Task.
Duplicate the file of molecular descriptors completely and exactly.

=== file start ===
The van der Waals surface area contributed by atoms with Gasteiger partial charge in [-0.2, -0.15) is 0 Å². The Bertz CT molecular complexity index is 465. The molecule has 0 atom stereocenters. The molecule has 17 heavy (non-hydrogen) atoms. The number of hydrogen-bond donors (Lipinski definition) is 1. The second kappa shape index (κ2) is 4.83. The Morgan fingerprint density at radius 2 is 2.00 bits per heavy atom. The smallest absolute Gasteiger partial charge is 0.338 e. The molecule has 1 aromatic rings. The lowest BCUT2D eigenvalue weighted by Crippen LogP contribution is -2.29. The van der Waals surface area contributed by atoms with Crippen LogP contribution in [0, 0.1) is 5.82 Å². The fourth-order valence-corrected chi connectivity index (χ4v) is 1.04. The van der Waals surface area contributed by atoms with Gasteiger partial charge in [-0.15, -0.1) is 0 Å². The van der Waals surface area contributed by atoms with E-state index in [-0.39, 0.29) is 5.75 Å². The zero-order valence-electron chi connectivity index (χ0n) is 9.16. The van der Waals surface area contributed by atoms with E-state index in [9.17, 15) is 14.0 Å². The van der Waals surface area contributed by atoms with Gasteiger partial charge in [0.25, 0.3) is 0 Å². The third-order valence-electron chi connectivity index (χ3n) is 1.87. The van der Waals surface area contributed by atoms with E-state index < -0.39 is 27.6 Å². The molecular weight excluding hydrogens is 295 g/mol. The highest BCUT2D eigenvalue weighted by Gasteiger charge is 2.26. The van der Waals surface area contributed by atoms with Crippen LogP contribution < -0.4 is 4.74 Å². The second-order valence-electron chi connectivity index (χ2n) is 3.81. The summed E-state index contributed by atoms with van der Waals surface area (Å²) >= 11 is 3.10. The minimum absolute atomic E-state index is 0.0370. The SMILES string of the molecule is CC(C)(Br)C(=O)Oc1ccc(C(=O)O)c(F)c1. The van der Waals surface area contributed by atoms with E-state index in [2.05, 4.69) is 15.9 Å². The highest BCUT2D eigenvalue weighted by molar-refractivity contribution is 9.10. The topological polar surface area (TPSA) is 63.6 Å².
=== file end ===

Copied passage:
The van der Waals surface area contributed by atoms with Gasteiger partial charge in [-0.2, -0.15) is 0 Å². The Bertz CT molecular complexity index is 465. The molecule has 0 atom stereocenters. The molecule has 17 heavy (non-hydrogen) atoms. The number of hydrogen-bond donors (Lipinski definition) is 1. The second kappa shape index (κ2) is 4.83. The Morgan fingerprint density at radius 2 is 2.00 bits per heavy atom. The smallest absolute Gasteiger partial charge is 0.338 e. The molecule has 1 aromatic rings. The lowest BCUT2D eigenvalue weighted by Crippen LogP contribution is -2.29. The van der Waals surface area contributed by atoms with Crippen LogP contribution in [0, 0.1) is 5.82 Å². The fourth-order valence-corrected chi connectivity index (χ4v) is 1.04. The van der Waals surface area contributed by atoms with Gasteiger partial charge in [-0.15, -0.1) is 0 Å². The van der Waals surface area contributed by atoms with E-state index in [-0.39, 0.29) is 5.75 Å². The zero-order valence-electron chi connectivity index (χ0n) is 9.16. The van der Waals surface area contributed by atoms with E-state index in [9.17, 15) is 14.0 Å². The van der Waals surface area contributed by atoms with Gasteiger partial charge in [0.25, 0.3) is 0 Å². The third-order valence-electron chi connectivity index (χ3n) is 1.87. The van der Waals surface area contributed by atoms with E-state index < -0.39 is 27.6 Å². The molecular weight excluding hydrogens is 295 g/mol. The highest BCUT2D eigenvalue weighted by Gasteiger charge is 2.26. The van der Waals surface area contributed by atoms with Crippen LogP contribution < -0.4 is 4.74 Å². The second-order valence-electron chi connectivity index (χ2n) is 3.81. The summed E-state index contributed by atoms with van der Waals surface area (Å²) >= 11 is 3.10. The minimum absolute atomic E-state index is 0.0370. The SMILES string of the molecule is CC(C)(Br)C(=O)Oc1ccc(C(=O)O)c(F)c1. The van der Waals surface area contributed by atoms with E-state index in [2.05, 4.69) is 15.9 Å². The highest BCUT2D eigenvalue weighted by molar-refractivity contribution is 9.10. The topological polar surface area (TPSA) is 63.6 Å².